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Chinese landscape painting animation of the 1960s
April 6, 2013 1:39 AM   Subscribe

During the 1960s, the Shanghai Animation Studio (perhaps most famous for their classic interpretation of the Monkey King story, 大闹天宫 "Uproar in Heaven", also called "Havoc in Heaven") produced some beautiful, lyrical short films in a traditional Chinese ink painting style. Mostly wordless and featuring a mix of Western and traditional Chinese music, many of the films are available on YouTube:

  • 山水情 "Landscape Feelings": A scholar and student travel through mountains and streams.
  • 牧笛 "The Cowherd's Flute": A young herding boy tries to reunite with his ox.
  • 鹿铃 "Deer Bell": A young deer leaves the wild and forms a friendship with a young girl.
  • 鹬蚌相争 "Snipe and Clam Contend": From the Chinese idiom "when the snipe and clam contend, the fisher profits".
  • 小蝌蚪找妈妈 "Little Tadpoles Search for Mama": Mandarin narration, but the story is pretty clear anyway and it's available with English subtitles.
The Shanghai Animation Studio produced other works during the same period, such as小溪流 "The Little Stream", 怕羞的黄莺 "The Fearful Oriole" (with an almost Disney-esque animation style), 金色的海螺 "The Golden Seashell" (animated like Chinese paper cutting) and 等明天 "Wait for Tomorrow" (also in a paper cutting style). These rely more on Mandarin for narration and dialogue, however, and are not so much in the landscape style. The Shanghai Animation Studio also produced films before this period, and has continued up to the present.
posted by jiawen (11 comments total) 54 users marked this as a favorite

 
Forgot to add a link to Chinese landscape painting.
posted by jiawen at 1:46 AM on April 6, 2013


Havoc in Heaven with English subtitles.

Love it.
posted by louche mustachio at 3:15 AM on April 6, 2013 [1 favorite]


So the music in at the start of Havoc in Heaven seems to be the same theme as they use in the old Shaw Brothers retelling of the story.

Pigsy Sings!
posted by PeterMcDermott at 7:04 AM on April 6, 2013


Love the melodies in "Landscape Feelings." Hints of blues and bluegrass, and very evocative.

There are things I have to do now, but will be back to see the rest of these.
posted by tommyD at 7:13 AM on April 6, 2013


Beautiful, thank you.
posted by Think_Long at 7:19 AM on April 6, 2013


When I was eight the National Peking Opera Company flew over from China, and my parents took me to Kennedy Center in Washington D.C. to watch them perform Monkey King Fights 18 Lo Hans. I loved it. It was better than any circus. I scored one of those fancy oversized glossy photo-filled deluxe programs, and spent months opening it up and daydreaming, trying to draw the characters, imagining how cool it would to be Monkey King for Halloween, which my mom nixed with one question: "who's going to do your makeup?"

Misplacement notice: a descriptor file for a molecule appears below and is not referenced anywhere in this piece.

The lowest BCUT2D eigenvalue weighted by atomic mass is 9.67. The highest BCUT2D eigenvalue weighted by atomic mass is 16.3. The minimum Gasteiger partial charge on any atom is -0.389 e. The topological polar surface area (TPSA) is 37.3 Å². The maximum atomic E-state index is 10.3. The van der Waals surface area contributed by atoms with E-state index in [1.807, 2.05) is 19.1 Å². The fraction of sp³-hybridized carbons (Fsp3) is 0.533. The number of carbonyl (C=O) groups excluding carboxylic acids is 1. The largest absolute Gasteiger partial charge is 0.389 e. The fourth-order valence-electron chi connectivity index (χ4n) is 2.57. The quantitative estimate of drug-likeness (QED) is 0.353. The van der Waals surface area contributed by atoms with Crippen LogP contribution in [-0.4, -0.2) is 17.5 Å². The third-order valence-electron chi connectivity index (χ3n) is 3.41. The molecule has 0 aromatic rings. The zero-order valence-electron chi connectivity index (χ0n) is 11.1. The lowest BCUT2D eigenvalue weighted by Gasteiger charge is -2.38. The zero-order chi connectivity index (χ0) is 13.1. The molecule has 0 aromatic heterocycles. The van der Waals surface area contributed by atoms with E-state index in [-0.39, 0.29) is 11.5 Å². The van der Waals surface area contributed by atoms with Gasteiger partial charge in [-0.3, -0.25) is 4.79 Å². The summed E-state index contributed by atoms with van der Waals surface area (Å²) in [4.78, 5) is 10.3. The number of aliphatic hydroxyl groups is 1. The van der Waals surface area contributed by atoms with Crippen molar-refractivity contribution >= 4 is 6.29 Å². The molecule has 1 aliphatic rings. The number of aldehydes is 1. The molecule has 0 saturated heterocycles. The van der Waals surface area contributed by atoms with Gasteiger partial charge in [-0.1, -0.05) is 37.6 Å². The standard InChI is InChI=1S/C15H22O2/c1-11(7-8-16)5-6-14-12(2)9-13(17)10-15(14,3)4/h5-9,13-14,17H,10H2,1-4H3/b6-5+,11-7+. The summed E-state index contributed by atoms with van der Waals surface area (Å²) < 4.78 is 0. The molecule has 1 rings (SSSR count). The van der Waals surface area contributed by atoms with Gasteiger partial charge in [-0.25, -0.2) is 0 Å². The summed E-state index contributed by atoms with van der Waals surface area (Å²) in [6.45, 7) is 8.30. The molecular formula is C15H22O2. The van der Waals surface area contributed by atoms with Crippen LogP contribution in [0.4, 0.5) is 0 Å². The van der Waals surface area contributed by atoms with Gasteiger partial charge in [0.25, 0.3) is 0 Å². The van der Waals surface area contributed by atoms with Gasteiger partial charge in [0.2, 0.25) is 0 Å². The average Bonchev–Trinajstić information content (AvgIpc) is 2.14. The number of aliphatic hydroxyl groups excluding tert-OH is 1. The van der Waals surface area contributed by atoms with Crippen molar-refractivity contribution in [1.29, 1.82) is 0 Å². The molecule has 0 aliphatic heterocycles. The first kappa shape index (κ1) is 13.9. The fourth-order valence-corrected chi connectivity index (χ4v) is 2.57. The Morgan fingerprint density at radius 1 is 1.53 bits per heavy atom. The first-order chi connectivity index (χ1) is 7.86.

That Christmas I was delighted to receive the paperback book version of Shanghai Animation Studio's Havoc in Heaven. Decades later I learned that every page was a still from an animated film, but at the time I was simply transported by the art and color, the amazing fluidity in every depiction of motion. And of course, the story: you can't go wrong with Sūn Wùkōng, he's been enthralling kids and adults for centuries, and I too was taken with his exploits.

A few years later my parents gave me a Canadian version of the Sūn Wùkōng story called Reid Fleming: World's Toughest Milkman, which firmly seated in me the urge to buck authority at every turn. The lessons of Havoc in Heaven are akin to those of The Emperor's New Clothes, where the lofty are proven to be small and petty and easily deflated, particularly if you are especially cantankerous or clever, or happen to be born from an ancient rock blessed by heaven and earth.

Eventually I watched the Havoc in Heaven film while I was living in Tokyo. I happened to see the cover in a stack of videos that had yet to be shelved at my local store. It didn't matter that the Japanese subtitles were a bit past my reading level, because I had learned the story from endlessly reading the book as a kid.

I gave my Havoc in Heaven paperback to my nephews years ago. It's a thrill to see them read it, like I did, with their little fingers tracing outlines around giant peaches, angry generals, and the Monkey King's smirk. In a few years I'll give them Reid Fleming, and the circle will be complete.

Thanks for this post, jiawen. I'm looking forward to watching the rest of these.
posted by Ice Cream Socialist at 8:23 AM on April 6, 2013 [4 favorites]


Uproar in Heaven has a spiritual "sequel," Nezha Conquers the Dragon King.
posted by Nomyte at 11:10 AM on April 6, 2013


These are totally gorgeous. Thanks for finding them.
posted by colfax at 12:40 PM on April 6, 2013


And then, the Monkey King and his two companions traveled further west to train young Jesus in the art of kung-fu.
posted by homunculus at 1:38 PM on April 6, 2013


I'm sorely tempted to translate 哪吒闹海 (the Chinese title of 'Nezha Conquers the Dragon King') as "Nezha and the Commotion in the Ocean." But I will be strong.

Thanks for this post, jiawen. I, too, grew up with the Journey to the West picture books, and only discovered the cartoon version of Monkey and the Ruckus in Heaven after I learned Chinese and moved to China. Awesome stuff.
posted by bokane at 10:59 PM on April 6, 2013


A Taiwanese friend of mine introduced me to 山水情。I'll have to ask her how she found it.
posted by jiawen at 8:15 AM on April 8, 2013


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